Campus Cards, College and University Identification and Security

NACCU attendees: Win an iPad mini from ITC and many more great prizes

Tuesday, April 8, 2014

If you are attending the 2014 NACCU Conference next week in Chicago, don’t miss out on your chance to walk away with an iPad Mini, a Kindle or one of a stack of great gift cards and other prizes.

ITC will be on the exhibit floor at Booth 709 and will be giving one lucky CR80News reader a free iPad Mini. For your chance to win, simply fill out the registration form and then check your email for your ticket. Print the email containing the ticket and bring it to ITC’s booth during the show to complete your registration.

In addition to ITC’s iPad mini contest, a host of other NACCU sponsors will be giving away prizes on the final day of the event. 

Student privacy bill gains steam in Louisiana

Tuesday, April 8, 2014

The use of Social Security numbers has once again become a hot-button topic in Louisiana legislature, particularly for students who often share the sensitive data even without parental knowledge.

As reported by local CBS affiliate KNOE, Louisiana legislators are now demanding educational reform in the area of student identification with House Bill 946, which stipulates specifically the manner in which students are identified.

At present, Louisiana students share their social security numbers for a wide range of uses, including scholarships, standardized test scores and college applications. 

Software House bolsters Georgia State campus security and surveillance

Monday, April 7, 2014

When officials at Georgia State University decided to revamp the campus security and surveillance systems, they found that the campus poses a few challenges.

Largely a commuter school, 61% of first-year students and just 17% of all Georgia State undergraduates live on campus. Nevertheless, security is a primary focus for the institution’s 32,000 students.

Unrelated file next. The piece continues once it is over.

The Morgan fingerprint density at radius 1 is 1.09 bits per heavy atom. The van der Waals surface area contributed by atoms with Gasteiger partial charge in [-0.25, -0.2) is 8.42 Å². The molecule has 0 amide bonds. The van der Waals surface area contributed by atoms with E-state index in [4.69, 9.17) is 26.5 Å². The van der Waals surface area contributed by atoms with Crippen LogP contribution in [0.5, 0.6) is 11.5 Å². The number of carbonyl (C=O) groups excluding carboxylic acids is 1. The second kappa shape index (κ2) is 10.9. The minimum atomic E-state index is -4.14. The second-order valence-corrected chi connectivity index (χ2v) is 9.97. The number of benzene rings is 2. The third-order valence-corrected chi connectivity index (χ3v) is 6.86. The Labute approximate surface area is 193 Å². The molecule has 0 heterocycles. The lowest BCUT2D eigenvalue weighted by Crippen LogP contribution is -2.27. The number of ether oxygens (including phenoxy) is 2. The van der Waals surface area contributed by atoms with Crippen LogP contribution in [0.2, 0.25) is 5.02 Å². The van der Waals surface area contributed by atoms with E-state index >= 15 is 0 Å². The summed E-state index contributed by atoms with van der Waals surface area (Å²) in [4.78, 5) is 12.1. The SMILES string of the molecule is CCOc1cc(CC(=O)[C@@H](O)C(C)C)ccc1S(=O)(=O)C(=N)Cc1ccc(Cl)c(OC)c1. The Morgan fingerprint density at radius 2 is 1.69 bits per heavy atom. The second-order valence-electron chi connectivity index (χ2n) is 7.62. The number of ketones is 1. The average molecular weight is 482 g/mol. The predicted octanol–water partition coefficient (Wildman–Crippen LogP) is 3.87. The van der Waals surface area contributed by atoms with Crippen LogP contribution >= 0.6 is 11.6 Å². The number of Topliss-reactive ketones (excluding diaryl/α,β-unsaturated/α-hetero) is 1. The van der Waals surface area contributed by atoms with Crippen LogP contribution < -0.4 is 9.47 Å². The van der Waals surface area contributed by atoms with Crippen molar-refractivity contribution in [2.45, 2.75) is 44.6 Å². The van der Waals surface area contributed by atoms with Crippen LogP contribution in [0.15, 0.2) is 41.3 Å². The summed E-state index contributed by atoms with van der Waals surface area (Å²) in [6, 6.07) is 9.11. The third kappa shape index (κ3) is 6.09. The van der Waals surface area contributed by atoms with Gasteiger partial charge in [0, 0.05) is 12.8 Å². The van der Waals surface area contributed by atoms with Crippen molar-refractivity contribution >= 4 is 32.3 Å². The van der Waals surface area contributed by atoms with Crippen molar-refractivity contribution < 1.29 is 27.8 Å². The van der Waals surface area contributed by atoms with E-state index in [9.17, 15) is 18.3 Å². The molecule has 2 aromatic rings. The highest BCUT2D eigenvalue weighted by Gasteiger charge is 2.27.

GSU boasts the largest campus police force in the state with a staff of more than 100 employees. To accompany the campus police force, the university has installed surveillance equipment – including 50 DVRs, more than 720 cameras, 25 access control panels and 150 card readers – along with turnstiles, gates and card readers in elevators to ensure access is granted to only those who require it.

With a growing student population, and a campus centered in an urban environment, GSU decided the time was right to revisit its security measures. 

CardSmith adds real-time card activation capability

Thursday, April 3, 2014

CardSmith in is rolling out real-time account activation for its clients using the company’s IDMS system.

IDMS, CardSmith’s card printing and production system, continuously updates the company’s transaction system anytime a card is printed or replaced. This means that students can walk out of their campus card office with an active, transaction-ready credential. Providing students with an active ID at the time of issuance eliminates delays associated with batch file processing, a common occurrence in other systems. 

UC Davis allows student IDs to feature non-legal names

Wednesday, April 2, 2014

A student ID can verify an individual’s identity with a simple swipe, tap or scan, instantly tethering the person who presents the card to a user account on the backend system. But what happens when the cardholder no longer uses their legal name?